The SNP leader told delegates that independence was "essential".
She also told the conference in Aberdeen that she would unveil a new economic prospectus next week.
Ms Sturgeon said this would include a proposal to use oil revenues to set up a £20bn investment fund if Scotland became independent.
She also announced an increase to a child benefit bridging payment.
In her rallying cry to party members, Ms Sturgeon told the conference: "We are the independence generation
"I believe - firmly - that we will be the first, in the modern world, to live in an independent Scotland."
While the SNP leader warned independence was not "a miracle economic cure", she insisted it was "essential to escape Westminster control and mismanagement".
She urged the "independence generation" to keep in mind two points.
"First is the fundamental right of the nation of Scotland to self-determination," she said.
"And the second is what history teaches us – the overwhelming power of democracy to triumph."
At the first in-person conference since 2019, the first minister said her party would publish a paper next week which would make the economic case for independence.
It is the third in a series of papers being published by the Scottish government.
She said this would include plans for a fund which would deliver up to £20bn of investment within the first decade.
The SNP leader said this would be funded from remaining oil revenues and by using borrowing powers.
"It will set out how we can build a new, sustainable economy based on our massive renewable energy resources," Ms Sturgeon said.
"It will show how in an energy rich, independent Scotland, we can deliver lower prices and stronger security of supply."
The speech comes ahead of a Supreme Court hearing on the Scottish parliament's ability to legislate for an independence referendum.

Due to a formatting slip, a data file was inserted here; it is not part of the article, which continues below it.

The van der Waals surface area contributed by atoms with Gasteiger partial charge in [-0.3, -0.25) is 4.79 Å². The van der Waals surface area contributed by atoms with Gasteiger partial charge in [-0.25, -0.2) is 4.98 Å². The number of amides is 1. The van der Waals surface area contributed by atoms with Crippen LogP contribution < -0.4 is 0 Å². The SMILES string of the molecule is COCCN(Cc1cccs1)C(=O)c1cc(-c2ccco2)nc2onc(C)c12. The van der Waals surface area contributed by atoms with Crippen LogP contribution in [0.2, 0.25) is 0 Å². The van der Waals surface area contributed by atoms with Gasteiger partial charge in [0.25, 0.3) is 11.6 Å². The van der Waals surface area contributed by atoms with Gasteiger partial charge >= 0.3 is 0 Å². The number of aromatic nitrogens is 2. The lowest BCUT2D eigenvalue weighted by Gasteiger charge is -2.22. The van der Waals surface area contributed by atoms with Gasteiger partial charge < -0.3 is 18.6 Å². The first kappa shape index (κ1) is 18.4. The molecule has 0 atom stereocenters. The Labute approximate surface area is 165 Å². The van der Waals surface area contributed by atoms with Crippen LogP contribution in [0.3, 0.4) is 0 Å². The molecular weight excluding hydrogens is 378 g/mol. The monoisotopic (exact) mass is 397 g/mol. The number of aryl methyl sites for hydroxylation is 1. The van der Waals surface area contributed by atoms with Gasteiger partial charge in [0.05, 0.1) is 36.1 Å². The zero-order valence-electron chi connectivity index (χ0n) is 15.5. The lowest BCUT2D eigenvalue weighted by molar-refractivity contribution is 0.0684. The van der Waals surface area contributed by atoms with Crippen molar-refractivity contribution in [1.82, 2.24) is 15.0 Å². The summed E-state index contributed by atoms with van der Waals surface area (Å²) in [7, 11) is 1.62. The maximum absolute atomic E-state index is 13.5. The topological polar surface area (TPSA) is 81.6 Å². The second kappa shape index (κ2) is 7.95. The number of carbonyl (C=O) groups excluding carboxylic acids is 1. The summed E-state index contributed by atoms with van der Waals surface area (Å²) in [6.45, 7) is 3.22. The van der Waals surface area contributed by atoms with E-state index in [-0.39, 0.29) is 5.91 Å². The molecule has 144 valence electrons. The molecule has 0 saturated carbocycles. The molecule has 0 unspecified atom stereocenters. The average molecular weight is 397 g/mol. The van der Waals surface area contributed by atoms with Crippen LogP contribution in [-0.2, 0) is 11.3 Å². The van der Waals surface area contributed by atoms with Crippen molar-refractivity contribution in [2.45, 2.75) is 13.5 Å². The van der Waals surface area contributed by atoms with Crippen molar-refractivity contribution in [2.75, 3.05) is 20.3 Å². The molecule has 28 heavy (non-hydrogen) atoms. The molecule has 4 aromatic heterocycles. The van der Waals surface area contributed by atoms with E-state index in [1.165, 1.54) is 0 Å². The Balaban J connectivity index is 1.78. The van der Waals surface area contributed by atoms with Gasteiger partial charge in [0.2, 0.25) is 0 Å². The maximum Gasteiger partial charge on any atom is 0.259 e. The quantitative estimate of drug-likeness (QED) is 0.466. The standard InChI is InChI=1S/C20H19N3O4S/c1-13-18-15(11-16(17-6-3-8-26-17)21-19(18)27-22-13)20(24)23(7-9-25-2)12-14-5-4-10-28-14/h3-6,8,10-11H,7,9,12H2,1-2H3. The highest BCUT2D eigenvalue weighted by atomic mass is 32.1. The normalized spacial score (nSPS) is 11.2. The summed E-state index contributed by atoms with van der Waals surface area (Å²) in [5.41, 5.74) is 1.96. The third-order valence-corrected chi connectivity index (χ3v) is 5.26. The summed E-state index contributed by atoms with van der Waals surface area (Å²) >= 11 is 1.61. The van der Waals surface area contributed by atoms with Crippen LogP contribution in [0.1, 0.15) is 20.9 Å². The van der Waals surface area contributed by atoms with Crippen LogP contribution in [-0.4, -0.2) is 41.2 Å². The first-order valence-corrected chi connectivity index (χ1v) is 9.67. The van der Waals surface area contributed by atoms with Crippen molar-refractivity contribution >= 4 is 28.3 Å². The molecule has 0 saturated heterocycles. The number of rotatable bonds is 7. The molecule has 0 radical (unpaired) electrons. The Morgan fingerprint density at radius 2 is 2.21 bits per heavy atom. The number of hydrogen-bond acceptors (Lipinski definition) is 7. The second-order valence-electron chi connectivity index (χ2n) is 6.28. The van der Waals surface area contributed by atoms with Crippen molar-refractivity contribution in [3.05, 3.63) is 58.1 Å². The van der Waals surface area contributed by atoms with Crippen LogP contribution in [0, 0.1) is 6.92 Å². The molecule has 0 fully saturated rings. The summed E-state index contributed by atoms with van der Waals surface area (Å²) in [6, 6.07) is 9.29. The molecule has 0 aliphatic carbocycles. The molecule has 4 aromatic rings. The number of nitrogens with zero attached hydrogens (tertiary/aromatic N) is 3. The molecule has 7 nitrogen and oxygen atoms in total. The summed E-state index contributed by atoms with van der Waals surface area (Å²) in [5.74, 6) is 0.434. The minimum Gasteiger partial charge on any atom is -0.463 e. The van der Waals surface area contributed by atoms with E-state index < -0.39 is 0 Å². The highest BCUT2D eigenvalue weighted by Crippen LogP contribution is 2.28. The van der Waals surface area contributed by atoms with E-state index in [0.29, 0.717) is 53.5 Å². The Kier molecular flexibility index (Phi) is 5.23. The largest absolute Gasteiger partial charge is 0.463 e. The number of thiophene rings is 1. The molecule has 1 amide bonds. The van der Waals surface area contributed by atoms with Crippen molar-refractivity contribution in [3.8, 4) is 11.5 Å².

Ms Sturgeon said that if the court rules in her favour, the Scottish government will hold a referendum on 19 October 2023.
If not, she said she would respect the rule of law and then "put our case for independence to the people in an election".
"I will never - ever - give up on Scottish democracy," the first minister said.
She insisted that independence could help Scotland forge closer ties with its near neighbours.
Ms Sturgeon said that England, Scotland, Wales and Ireland would always be "the closest of friends".
"We will always be family.
"But we can achieve a better relationship - a true partnership of equals - when we win Scotland's independence."
She also said the NHS would be protected in a written constitution after independence and confirmed two new cancer diagnosis centres are opening - one in the Borders and one in Lanarkshire.
Ms Sturgeon – who announced her desire to continue as first minister for "quite some time yet" – told the conference that the government would double the funding for this year's final quarterly bridging payment to 145,000 school age children. This will rise from £130 to £260 as part of a £19m investment.
The bridging payment, which is delivered by councils on behalf of the government, was introduced in 2021 to provide support until the Scottish Child Payment is extended to eligible under 16s.
She went on to take aim at Liz Truss's UK government, who were accused of overseeing "chaos and catastrophe".
Ms Sturgeon highlighted recent comments from Home Secretary Suella Braverman, who said it was her "dream" to see asylum seekers deported to Rwanda.
The SNP leader responded: "My dream is that we live in a world where those fleeing violence and oppression are shown compassion and treated like human beings... not shown the door and bundled on to planes like unwanted cargo."
The first minister also expressed solidarity with people facing oppression and violence in Ukraine, Afghanistan and Iran.
First Minister Nicola Sturgeon told SNP members they were "the independence generation" in a keynote speech.